This isn’t simply about our individual desires to live longer. It might be easier to hold the sentiment that we should just wait it out until it happens if we only consider its impact on the scale of our own individual lives. Such a sentiment may also be aided by the view that greatly longer lives would be a mere advantage, nice but unnecessary. I don’t think this is the case. I argue that the technological eradication of involuntary death is a moral imperative if there ever was one. If how long we have to wait until radical longevity is achieved depends on how vehemently we demand it and on how hard we work to create the public perception that longer life is widely longed-for, then to what extent are  100,000 lives lost potentially needlessly every day while we wait on our hands? One million people will die wasteful and involuntary deaths in the next 10 days. 36.5 million people will die this year from age-correlated causes of functional decline. This puts the charges of inethicality in a ghostly new light. If advocating the desirability, feasibility, and blatant ethicality of life extension can hasten its implementation by even a mere 10 days, then one million lives that would have otherwise been lost will have been saved by the efforts of life-extension advocates, researchers, and fiscal supporters. Seen in this way, working toward radical longevity may very well be the most ethical and selfless way you could spend your time, in terms of the number of lives saved and/or the amount of suffering prevented.

One of the most common and easy-to-raise concerns I come across in response to any effort to minimize the suffering of future beings is that there are enough problems to worry about right now. “Shouldn’t we be worrying about lessening starvation in underdeveloped countries first? They’re starving right now. Shouldn’t we be focusing on the problems of today, on things that we can have a direct impact on?” Indeed. 100,000 people will die, potentially needlessly, tomorrow. The massive number of people that suffer involuntary death is a problem of today! Indeed, it may very well be the most pressing problem of today! What other source of contemporary suffering claims so many lives, and occurs on such a massive scale? What other “problem of today” is responsible for the needless and irreversible involuntary death of one hundred thousand lives per day? Certainly not starvation, or war, or cancer, all of which in themselves represent smaller sources of involuntary death. Longevity advocates do what they do for the same reason that people who try to mitigate starvation, war, and cancer do what they do, namely to lessen the amount of involuntary death that occurs.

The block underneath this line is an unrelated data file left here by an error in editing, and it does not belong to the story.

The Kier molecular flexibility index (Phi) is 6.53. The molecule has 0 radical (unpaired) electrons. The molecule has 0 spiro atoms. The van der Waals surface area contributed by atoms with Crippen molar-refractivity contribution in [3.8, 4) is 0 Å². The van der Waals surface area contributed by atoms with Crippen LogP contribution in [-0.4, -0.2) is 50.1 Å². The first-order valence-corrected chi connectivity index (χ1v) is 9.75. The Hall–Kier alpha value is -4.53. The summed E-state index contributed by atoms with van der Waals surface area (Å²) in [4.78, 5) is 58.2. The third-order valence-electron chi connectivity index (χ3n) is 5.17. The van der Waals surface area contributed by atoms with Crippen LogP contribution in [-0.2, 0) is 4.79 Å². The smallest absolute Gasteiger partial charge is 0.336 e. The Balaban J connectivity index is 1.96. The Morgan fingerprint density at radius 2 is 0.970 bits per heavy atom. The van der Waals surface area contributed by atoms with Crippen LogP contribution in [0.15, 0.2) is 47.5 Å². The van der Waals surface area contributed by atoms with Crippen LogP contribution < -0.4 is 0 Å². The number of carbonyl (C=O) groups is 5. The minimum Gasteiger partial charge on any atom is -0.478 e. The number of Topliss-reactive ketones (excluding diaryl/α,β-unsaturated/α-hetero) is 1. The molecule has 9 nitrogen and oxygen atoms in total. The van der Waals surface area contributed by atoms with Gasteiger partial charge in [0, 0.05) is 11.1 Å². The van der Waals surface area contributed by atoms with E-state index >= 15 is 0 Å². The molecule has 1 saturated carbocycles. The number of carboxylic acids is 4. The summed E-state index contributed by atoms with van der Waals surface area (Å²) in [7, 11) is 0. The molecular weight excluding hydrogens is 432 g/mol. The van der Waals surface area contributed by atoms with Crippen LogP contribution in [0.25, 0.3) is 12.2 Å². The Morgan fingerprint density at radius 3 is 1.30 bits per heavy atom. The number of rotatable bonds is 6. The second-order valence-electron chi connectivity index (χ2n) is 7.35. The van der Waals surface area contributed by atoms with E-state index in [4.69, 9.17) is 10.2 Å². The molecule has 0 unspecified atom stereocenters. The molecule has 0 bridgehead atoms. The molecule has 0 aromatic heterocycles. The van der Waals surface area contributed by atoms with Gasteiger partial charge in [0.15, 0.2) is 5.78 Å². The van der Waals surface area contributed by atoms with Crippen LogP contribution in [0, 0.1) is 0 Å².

This is a contemporary problem that we can have a direct impact on. People intuitively assume that we won’t achieve radically extended life until far in the future. This makes them conflate any lives saved by radically extended lifespans with lives yet to come into existence. This makes them see involuntary death as a problem of the future, rather than a problem of today. But more people than I’ve ever known will die tomorrow, from causes that are physically possible to obviate and ameliorate – indeed, from causes that we have potential and conceptual solutions for today.

I have attempted to show in this article that advocating life-extension should be considered as “working toward it” to as great an extent as directly funding it or performing direct research on it is considered as “working toward it”. Advocacy has greater potential to increase life extension’s widespread desirability than direct work or funding does, and increasing both its desirability and the public perception if its desirability has more potential to generate increased funding and research-attention for life-extension than direct funding or research does. Advocacy thus has the potential to contribute to the arrival of life extension and hasten its implementation just as much, if not more so (as I have attempted to argue in this article), than practical research or direct funding does. This should motivate people to help create the momentous momentum we need to really get the ball rolling. To be a longevity advocate is to be a longevity worker! Involuntary death from age-associated, physically-remediable causes is the largest source of death, destruction and suffering today.  Don’t you want to help prevent the most widespread source of death and of suffering in existence today? Don’t you want to help mitigate the most pressing moral concern not only of today, but of the entirety of human history – namely physically remediable involuntary death?

Then advocate the technological eradication of involuntary death. Advocate the technical feasibility, extreme desirability, and blatant ethicality of radically extending life. Death is a cataclysm. We need not sanctify the seemingly inevitable any longer. We need not tell ourselves that death is somehow a good thing, or something we can do nothing about, in order to live with the “fact” of it any longer. Soon it won’t be a fact of life. Soon it will be an artifact of history. Life may not be ipso facto valuable according to all philosophies of value – but life is a necessary precondition for any sort of value whatsoever. Death is dumb, dummy! An incontrovertible waste convertible into nothing! A negative-sum blight! So if you want to contribute to the solution of problems of today, if you want to help your fellow man today, then stand proud and shout loud “Doom to Arbitrary Duty and Death to  Arbitrary Death!” at every crowd cowed by the seeming necessity of death.